Young People's Comprehension of the Rights Caution in New Zealand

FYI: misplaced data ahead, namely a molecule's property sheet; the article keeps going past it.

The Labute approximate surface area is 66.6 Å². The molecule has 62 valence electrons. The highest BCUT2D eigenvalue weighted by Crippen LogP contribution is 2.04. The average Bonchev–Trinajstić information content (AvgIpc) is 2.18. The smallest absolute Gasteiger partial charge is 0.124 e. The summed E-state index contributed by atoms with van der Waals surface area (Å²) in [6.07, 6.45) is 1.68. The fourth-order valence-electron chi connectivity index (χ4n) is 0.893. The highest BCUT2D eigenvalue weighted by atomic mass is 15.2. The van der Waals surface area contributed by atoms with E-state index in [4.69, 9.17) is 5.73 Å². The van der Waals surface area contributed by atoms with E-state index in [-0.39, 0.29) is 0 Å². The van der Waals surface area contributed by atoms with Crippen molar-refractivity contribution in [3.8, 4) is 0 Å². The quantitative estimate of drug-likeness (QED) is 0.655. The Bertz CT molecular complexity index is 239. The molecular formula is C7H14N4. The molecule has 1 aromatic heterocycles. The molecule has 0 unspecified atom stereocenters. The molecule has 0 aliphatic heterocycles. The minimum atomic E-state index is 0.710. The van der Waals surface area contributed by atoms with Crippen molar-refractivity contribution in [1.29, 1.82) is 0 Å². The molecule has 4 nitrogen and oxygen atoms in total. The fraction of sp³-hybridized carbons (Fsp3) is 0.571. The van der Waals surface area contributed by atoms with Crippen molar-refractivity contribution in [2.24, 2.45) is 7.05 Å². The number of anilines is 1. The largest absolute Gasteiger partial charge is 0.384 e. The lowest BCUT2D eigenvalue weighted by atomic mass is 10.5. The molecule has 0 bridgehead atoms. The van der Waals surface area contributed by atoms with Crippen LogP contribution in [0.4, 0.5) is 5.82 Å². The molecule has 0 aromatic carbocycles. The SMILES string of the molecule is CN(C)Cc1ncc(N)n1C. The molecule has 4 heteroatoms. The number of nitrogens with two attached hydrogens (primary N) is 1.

In New Zealand we have a child/youth, and an adult version of the Rights Caution, which are the rights read to an individual when they are arrested, detained, or questioned by police. The child/youth version was created with the developmental needs of young people in mind, however, it remains unclear whether it is assisting young people to better understand their rights. No research has been completed in New Zealand looking at young people’s comprehension of the Rights Caution, however, international research has shown that 1) the majority of individuals under 15 years old have limited rights comprehension, and 2) adapted versions of rights do not increase young people’s understanding. In consideration of these findings, the current research aimed to answer three key questions: 1) Do young people in New Zealand understand the Rights Caution, 2) what level of understanding do they have, and does this change with age, and 3) is the child/youth version of the Rights Caution helping to increase young people’s level of understanding of their rights, compared to the adult version? Participants were recruited from two Wellington region schools (N=101). They were interviewed using The New Zealand Rights Caution Competency Questionnaire, which was designed for this study, to assess young people’s understanding of the New Zealand Rights Caution. Participants were divided into either a 10-to-13-year-old age group (n=58), or a 14-to-16-year-old age group (n=43), and were randomly selected to be interviewed using either the child/youth, or adult version of the Rights Caution. It was found that participants had limited understanding of the Rights Caution, exhibiting more basic understanding, compare to in depth knowledge around the application of the rights. Level of understanding was not affected by participant’s age; the older participants knew as little as the younger ones did. Furthermore, it was found that the child/youth version of the Rights Caution did not assist participants in their understanding, and actually contained language that participants found more difficult to understand. These findings suggest that the New Zealand Rights Caution may not be effective in providing young people with the legal protection that it is intended to, and the processes around its use with New Zealand youth may need to be revised.